Stoll: And that to me was totally essential. Through the different drafts of the scripts and playing with motivations, I think we really came to the realizations that Darren is after the glory of the scientific discovery and the money and the fame and the power. But in the end, it really comes down to the sort of small little boy inside that just wants his father's approval, and that's so much easier to play than desire for world domination. I can relate to that more.

Reed: One of the challenges was creating ants that looked photo-real but also giving them some real character. Particularly in the case of [Ant-Man's flying carpenter ant] Antony, the idea that we were going to create a sort of Roy Rogers/Trigger, Lone Ranger/Silver relationship between Ant-Man, because in the comic, that's one of the iconic images of Ant-Man flying around on an ant. And I wanted to embrace that so I was thrilled with where we ended up with the visual effects. Again, one of the things with Marvel is you're just surrounded by the top top people in all the fields. But in visual effects, they just did some amazing work.

There's a definitive ant textbook that's written by this guy Edward Wilson, who's considered the Ant-Man, the actual real "Ant-Man." [He wrote a] New York Times bestseller that talks about all the specific types of ants there are in the world, and there are thousands of them. Also, there are specific skill sets. So one of the things that I loved about the movie is that we introduce at least four of these specific types of ants. If you ask Evangeline Lilly, she can tell you the Latin names for all of these ants.

Lilly: Only mispronounced.

Douglas: I'm not as good as Evangeline, but not only do I have an appreciation for them, but the writer, he really did. I mean, they came up with such detail of different types of characters, between working ants, carpenter ants, flying ants, fire ants. It's just great.

Reed: It was fun because it's a heist movie at its core. Instead of like, "Here's the guys doing this and this and this..." it's like, "Here are the ants that are doing this, here are the ants that are doing that..." And I guarantee that's something that you've never seen in a movie before. People talk about the shrinking when they talk about Ant-Man, but it's the other power, the being able to control ants that's the weirder power that I think is going to really surprise people in the movie.

One of the things I liked about doing research was, all the things that we have the ants do, for example the fire ants. They're architects. They can make little rafts and ladders. They do that in real life. So the kid in me was like, "Oh, I can go on the Internet and look at these ants..." And it's actually real. I think that's a really cool aspect of the movie.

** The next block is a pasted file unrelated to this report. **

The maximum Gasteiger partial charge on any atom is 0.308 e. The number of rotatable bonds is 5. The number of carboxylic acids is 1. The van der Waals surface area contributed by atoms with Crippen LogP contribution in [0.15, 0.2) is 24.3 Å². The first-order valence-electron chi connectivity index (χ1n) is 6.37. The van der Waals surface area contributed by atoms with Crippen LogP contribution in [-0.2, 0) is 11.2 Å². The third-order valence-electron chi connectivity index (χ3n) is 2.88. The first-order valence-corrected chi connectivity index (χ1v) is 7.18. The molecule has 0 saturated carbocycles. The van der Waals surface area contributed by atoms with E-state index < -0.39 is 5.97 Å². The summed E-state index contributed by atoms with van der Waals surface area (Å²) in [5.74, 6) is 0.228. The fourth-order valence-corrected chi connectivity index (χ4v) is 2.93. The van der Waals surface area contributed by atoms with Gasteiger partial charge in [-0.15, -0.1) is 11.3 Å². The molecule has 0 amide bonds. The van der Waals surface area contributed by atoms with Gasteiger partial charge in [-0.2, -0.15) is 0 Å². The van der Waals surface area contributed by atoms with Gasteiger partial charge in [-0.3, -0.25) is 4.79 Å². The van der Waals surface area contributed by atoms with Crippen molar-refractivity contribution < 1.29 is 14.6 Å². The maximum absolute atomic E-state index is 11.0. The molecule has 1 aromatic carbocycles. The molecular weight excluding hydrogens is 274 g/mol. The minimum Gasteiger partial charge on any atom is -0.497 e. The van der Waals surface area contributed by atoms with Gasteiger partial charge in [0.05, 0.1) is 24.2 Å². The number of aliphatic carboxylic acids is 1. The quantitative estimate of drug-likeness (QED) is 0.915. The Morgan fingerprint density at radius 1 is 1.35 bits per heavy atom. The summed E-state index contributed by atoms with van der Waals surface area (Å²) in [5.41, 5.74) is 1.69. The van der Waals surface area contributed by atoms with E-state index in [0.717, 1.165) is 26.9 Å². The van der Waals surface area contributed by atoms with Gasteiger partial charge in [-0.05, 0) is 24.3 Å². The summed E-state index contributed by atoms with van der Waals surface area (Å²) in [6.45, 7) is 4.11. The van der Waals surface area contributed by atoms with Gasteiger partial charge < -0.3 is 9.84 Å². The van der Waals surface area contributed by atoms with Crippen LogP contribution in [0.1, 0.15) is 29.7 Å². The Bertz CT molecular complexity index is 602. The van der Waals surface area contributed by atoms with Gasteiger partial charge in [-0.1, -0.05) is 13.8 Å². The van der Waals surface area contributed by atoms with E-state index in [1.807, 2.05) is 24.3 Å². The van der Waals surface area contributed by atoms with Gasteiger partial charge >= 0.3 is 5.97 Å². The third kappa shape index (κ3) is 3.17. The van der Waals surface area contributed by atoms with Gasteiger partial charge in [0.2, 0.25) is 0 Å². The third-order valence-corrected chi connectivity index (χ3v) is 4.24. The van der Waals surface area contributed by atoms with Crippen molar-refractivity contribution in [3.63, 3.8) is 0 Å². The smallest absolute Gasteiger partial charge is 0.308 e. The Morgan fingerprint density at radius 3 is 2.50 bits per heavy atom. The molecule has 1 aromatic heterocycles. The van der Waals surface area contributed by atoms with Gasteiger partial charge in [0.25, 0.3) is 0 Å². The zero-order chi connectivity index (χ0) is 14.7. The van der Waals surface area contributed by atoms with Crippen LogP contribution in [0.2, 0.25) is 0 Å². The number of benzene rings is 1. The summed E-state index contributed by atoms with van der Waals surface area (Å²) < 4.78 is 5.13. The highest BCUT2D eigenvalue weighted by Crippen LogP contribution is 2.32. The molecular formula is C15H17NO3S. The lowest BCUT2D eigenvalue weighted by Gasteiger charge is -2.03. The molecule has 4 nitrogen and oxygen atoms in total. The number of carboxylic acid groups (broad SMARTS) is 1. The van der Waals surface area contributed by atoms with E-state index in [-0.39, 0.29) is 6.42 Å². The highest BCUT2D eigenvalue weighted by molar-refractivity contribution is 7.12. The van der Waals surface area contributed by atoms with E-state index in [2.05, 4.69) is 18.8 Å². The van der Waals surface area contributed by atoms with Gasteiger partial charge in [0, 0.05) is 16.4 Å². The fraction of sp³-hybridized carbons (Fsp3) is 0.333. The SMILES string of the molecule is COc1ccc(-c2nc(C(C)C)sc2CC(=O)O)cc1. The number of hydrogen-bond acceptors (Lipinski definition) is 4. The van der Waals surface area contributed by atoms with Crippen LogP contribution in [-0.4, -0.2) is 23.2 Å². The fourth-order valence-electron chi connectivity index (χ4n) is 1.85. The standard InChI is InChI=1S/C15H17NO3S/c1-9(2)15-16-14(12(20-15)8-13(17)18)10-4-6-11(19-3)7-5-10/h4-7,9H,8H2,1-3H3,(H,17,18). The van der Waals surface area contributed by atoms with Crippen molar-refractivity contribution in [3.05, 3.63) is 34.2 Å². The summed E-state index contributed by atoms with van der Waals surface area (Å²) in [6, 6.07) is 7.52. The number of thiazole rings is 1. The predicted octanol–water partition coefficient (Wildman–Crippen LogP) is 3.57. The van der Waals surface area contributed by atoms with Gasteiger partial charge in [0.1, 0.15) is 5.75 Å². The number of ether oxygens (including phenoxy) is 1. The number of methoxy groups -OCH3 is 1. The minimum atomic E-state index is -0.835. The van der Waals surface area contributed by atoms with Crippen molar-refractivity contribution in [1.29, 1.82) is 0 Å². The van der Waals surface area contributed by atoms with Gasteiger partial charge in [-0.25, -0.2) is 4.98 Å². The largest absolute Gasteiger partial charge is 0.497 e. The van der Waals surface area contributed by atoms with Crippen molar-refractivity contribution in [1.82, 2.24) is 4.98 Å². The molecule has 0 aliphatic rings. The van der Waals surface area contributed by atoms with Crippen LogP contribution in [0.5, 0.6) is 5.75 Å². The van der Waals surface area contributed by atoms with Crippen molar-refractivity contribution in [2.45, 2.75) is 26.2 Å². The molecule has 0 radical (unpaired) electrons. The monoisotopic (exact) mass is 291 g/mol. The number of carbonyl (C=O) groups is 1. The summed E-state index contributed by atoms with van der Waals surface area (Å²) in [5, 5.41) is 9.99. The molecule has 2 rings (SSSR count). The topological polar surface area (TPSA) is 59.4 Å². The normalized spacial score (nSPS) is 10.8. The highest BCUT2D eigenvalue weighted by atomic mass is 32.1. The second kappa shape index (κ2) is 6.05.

Douglas: That's the fun about special effects, isn't it? It's really good acting exercises because you've got to look at stuff that's not there. My best fun, I enjoyed was whenever I had a break, I would leave the first unit and then I'd go down to the second unit, which was the stunt guys, and see what they were doing, and then, the third unit, which was the special effects, all the green screen stuff. But the fourth unit was the macro-photography of the ant, which is going to blow your mind because you've never seen the ant's perspective before. And it's just spectacular.

Feige: Humor is a huge element. When you're dealing with ants -- people riding ants, people communicating with ants, calling ants "Antony", you have to acknowledge the audience that we know this is funny to a certain extent. And even when we had Paul, people were like, "Oh is this a comedy because you cast a comedian?" We cast the guy we thought could be a kick ass superhero who also happens to be funny.

Coming off of "Avengers: Age of Ultron," when we put these two films together in this year, it was always knowing that one could be the antidote to the other. That "Ultron" being as gargantuan of an exercise as it was, that it would be fun to do something that was funny, yes, but dealt in a very different kind of scale -- that had the same kind of hopefully thrills and action elements but in a very different way. So it's a flying country in one film and it's a little girl's bedroom in another film.

Marvel's "Ant-Man" arrives in theaters July 17, 2015.